Sugar Bowl and Cover

John Bayly American

Not on view

As sugar became more readily available in the eighteenth century, sugar bowls, usually with covers, became an essential part of tea equipage. Horizontal bands of naturalistic flowers and foliage chased in high relief transform this classic double­bellied sugar bowl into a fully developed expression of the rococo style. Rather than encasing the entire body and cover in an overall decorative scheme, however, the designer created compact bands of exuberant ornament that offset the smooth plain surfaces of the curvilinear forms. Relatively rare in American silver, cast finials in the form of birds, as seen here, date mainly from the mid­eighteenth century and possibly derive from English prototypes.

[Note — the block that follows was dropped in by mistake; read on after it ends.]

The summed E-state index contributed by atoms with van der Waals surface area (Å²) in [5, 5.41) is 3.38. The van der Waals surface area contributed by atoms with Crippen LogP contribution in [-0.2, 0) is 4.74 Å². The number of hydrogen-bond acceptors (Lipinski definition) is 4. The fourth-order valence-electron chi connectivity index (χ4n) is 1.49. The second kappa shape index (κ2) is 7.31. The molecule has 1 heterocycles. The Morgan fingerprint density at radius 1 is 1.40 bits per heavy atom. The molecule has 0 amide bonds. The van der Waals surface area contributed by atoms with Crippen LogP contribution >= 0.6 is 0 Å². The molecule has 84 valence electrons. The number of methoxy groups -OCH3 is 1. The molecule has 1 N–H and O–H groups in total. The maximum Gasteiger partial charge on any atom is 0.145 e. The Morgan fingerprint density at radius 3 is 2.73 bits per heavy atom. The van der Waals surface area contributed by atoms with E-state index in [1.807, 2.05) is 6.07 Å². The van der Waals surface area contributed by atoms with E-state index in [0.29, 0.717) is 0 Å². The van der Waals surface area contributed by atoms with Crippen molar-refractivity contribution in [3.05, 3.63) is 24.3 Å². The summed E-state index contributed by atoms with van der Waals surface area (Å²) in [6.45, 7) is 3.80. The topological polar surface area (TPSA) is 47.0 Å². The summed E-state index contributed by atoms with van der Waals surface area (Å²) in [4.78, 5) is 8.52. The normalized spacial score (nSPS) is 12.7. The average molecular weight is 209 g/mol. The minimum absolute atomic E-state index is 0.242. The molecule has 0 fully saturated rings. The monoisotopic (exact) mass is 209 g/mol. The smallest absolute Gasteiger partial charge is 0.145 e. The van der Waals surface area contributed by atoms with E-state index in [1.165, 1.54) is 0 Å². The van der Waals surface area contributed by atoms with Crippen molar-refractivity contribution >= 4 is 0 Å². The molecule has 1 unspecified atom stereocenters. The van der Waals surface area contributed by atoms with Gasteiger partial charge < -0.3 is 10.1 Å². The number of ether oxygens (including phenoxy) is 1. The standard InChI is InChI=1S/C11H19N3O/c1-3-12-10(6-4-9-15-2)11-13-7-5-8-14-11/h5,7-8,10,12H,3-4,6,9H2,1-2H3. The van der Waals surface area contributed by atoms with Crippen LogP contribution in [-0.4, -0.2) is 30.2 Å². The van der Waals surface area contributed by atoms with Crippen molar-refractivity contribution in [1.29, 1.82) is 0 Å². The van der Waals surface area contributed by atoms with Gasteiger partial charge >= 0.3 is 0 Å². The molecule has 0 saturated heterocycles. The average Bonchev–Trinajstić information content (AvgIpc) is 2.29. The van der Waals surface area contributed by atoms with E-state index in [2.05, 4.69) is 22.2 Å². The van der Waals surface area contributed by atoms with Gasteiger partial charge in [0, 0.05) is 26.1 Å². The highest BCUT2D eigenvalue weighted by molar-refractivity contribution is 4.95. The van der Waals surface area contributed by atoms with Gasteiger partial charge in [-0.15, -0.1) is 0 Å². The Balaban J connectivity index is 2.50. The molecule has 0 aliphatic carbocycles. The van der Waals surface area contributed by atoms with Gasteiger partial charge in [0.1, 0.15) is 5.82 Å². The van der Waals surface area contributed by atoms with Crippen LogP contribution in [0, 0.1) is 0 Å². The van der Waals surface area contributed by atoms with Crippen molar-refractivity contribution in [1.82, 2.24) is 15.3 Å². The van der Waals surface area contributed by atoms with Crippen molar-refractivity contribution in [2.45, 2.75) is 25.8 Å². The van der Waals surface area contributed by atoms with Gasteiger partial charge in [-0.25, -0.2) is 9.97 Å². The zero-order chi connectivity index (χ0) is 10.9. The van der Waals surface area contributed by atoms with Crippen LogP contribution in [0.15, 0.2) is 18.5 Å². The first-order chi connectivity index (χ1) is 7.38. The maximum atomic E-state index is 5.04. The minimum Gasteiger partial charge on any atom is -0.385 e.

When first acquired by the Metropolitan Museum in 1939 this sugar bowl was attributed to the New York silversmith Jacob Boelen II (1733–1786). More recent research, however, has determined that the mark IB in a rounded rectangle is that of the Philadelphia silversmith John Bayly

Sugar Bowl and Cover, John Bayly (American, ca. 1720–1789), Silver, American

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